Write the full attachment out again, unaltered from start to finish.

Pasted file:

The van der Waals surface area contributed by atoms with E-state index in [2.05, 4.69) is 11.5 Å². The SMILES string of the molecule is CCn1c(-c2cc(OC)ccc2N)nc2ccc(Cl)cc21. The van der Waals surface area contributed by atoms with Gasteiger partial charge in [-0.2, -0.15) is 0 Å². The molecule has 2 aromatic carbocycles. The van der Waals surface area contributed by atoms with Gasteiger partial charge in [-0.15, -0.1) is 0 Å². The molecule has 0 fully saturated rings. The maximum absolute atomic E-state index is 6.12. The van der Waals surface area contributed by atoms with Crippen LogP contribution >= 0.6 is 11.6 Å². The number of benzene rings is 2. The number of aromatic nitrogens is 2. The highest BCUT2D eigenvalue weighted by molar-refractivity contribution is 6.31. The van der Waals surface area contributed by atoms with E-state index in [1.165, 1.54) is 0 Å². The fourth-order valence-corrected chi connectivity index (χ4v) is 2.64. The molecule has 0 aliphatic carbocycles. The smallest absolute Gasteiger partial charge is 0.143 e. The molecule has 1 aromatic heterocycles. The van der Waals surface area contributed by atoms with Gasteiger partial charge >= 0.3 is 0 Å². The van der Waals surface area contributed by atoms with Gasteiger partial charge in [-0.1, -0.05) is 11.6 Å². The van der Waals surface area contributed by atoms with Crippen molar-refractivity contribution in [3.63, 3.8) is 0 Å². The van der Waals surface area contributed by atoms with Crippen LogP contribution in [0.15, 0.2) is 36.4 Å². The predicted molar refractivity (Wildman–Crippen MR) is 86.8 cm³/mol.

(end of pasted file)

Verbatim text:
The van der Waals surface area contributed by atoms with E-state index in [2.05, 4.69) is 11.5 Å². The SMILES string of the molecule is CCn1c(-c2cc(OC)ccc2N)nc2ccc(Cl)cc21. The van der Waals surface area contributed by atoms with Gasteiger partial charge in [-0.2, -0.15) is 0 Å². The molecule has 2 aromatic carbocycles. The van der Waals surface area contributed by atoms with Gasteiger partial charge in [-0.15, -0.1) is 0 Å². The molecule has 0 fully saturated rings. The maximum absolute atomic E-state index is 6.12. The van der Waals surface area contributed by atoms with Crippen LogP contribution >= 0.6 is 11.6 Å². The number of benzene rings is 2. The number of aromatic nitrogens is 2. The highest BCUT2D eigenvalue weighted by molar-refractivity contribution is 6.31. The van der Waals surface area contributed by atoms with E-state index in [1.165, 1.54) is 0 Å². The fourth-order valence-corrected chi connectivity index (χ4v) is 2.64. The molecule has 0 aliphatic carbocycles. The smallest absolute Gasteiger partial charge is 0.143 e. The molecule has 1 aromatic heterocycles. The van der Waals surface area contributed by atoms with Gasteiger partial charge >= 0.3 is 0 Å². The van der Waals surface area contributed by atoms with Gasteiger partial charge in [-0.1, -0.05) is 11.6 Å². The van der Waals surface area contributed by atoms with Crippen molar-refractivity contribution in [3.63, 3.8) is 0 Å². The van der Waals surface area contributed by atoms with Crippen LogP contribution in [0.15, 0.2) is 36.4 Å². The predicted molar refractivity (Wildman–Crippen MR) is 86.8 cm³/mol.